Consumptive Anglers (12% of anglers) enjoy catching fish for food, spending time outdoors, and fishing to get away and relax. This persona is most likely to fish with bait in freshwater settings. Given that about 40 percent of them did not fish in the previous year, there could be opportunities to increase participation among this group. For example, Consumptive Anglers might be more willing to fish more when they know their fishing sites are well-stocked, which is a topic of interest to them. They are lower income, and are minimalists in their tackle, though they will purchase mid-range tackle when they see the value. Marketing strategies directed at this group should focus on fishing more often, to use fishing as a way to relax outside with the advantage of possibly bringing home dinner.
Social Dabblers (12% of anglers) tend to fish because it allows them to connect with family and friends. They generally do not show much interest in other elements of fishing such as the outdoors or relaxation factor. They have low rates of participation and equipment purchasing. Social Dabblers are receptive to invitations from friends or family members to fish, but there is limited potential to convince them to fish more than they do now – unless their friends do so. Increasing their fishing activity will depend on making fishing a priority activity for their friends and family. This segment is over 50% female.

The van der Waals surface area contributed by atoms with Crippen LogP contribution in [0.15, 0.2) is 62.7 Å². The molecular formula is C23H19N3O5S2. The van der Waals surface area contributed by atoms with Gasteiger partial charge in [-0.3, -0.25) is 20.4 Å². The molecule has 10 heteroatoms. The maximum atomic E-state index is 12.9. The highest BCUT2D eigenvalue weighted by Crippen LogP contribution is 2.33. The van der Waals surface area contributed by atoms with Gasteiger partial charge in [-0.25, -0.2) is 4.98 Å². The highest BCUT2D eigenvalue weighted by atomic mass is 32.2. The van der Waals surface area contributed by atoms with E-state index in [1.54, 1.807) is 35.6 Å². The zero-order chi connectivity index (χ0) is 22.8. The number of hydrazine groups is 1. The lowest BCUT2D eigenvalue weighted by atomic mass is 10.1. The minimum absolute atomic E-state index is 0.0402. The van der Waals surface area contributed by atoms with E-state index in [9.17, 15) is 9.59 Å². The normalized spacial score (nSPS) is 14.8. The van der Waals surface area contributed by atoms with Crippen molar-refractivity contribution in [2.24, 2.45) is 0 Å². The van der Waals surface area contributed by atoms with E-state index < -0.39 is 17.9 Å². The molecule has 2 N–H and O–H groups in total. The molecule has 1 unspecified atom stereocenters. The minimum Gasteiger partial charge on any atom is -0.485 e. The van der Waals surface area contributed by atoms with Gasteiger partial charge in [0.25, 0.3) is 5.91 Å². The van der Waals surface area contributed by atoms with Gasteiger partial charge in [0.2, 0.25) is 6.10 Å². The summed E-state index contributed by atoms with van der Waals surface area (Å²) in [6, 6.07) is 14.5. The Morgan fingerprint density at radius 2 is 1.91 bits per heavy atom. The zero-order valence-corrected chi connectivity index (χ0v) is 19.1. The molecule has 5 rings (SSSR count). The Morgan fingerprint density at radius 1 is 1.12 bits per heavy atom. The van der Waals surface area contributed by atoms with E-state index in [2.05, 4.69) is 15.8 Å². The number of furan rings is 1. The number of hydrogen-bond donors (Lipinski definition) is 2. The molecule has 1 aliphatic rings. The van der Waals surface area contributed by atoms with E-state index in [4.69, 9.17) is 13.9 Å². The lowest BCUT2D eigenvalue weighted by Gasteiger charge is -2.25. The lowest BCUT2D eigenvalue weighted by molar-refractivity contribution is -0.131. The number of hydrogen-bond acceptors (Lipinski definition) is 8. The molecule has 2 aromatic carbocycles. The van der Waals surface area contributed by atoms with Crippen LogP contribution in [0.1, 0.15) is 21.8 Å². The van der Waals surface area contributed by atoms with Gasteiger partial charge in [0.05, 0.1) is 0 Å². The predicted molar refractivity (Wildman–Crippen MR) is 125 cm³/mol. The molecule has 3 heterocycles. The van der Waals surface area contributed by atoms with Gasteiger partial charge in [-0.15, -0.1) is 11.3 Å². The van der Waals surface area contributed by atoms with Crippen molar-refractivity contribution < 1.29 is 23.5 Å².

Adventurous Anglers (18% of anglers) are motivated for the thrill and challenge and as an activity that connects with them. They are fascinated by fish, wanting to know more about fish biology and habits, then using that information to improve their fishing success. They consider themselves to be somewhat experienced and are not interested in fishing as a way to relax or connect with others. They are not (yet) interested in passing fishing along to the next generation but give them time as they age. Only the Traditionalist commits more time and money to fishing than the Adventurous Anglers. It may be possible to increase their participation through lessons or instruction to improve their fishing methods and techniques, or to promote new and exciting fishing opportunities.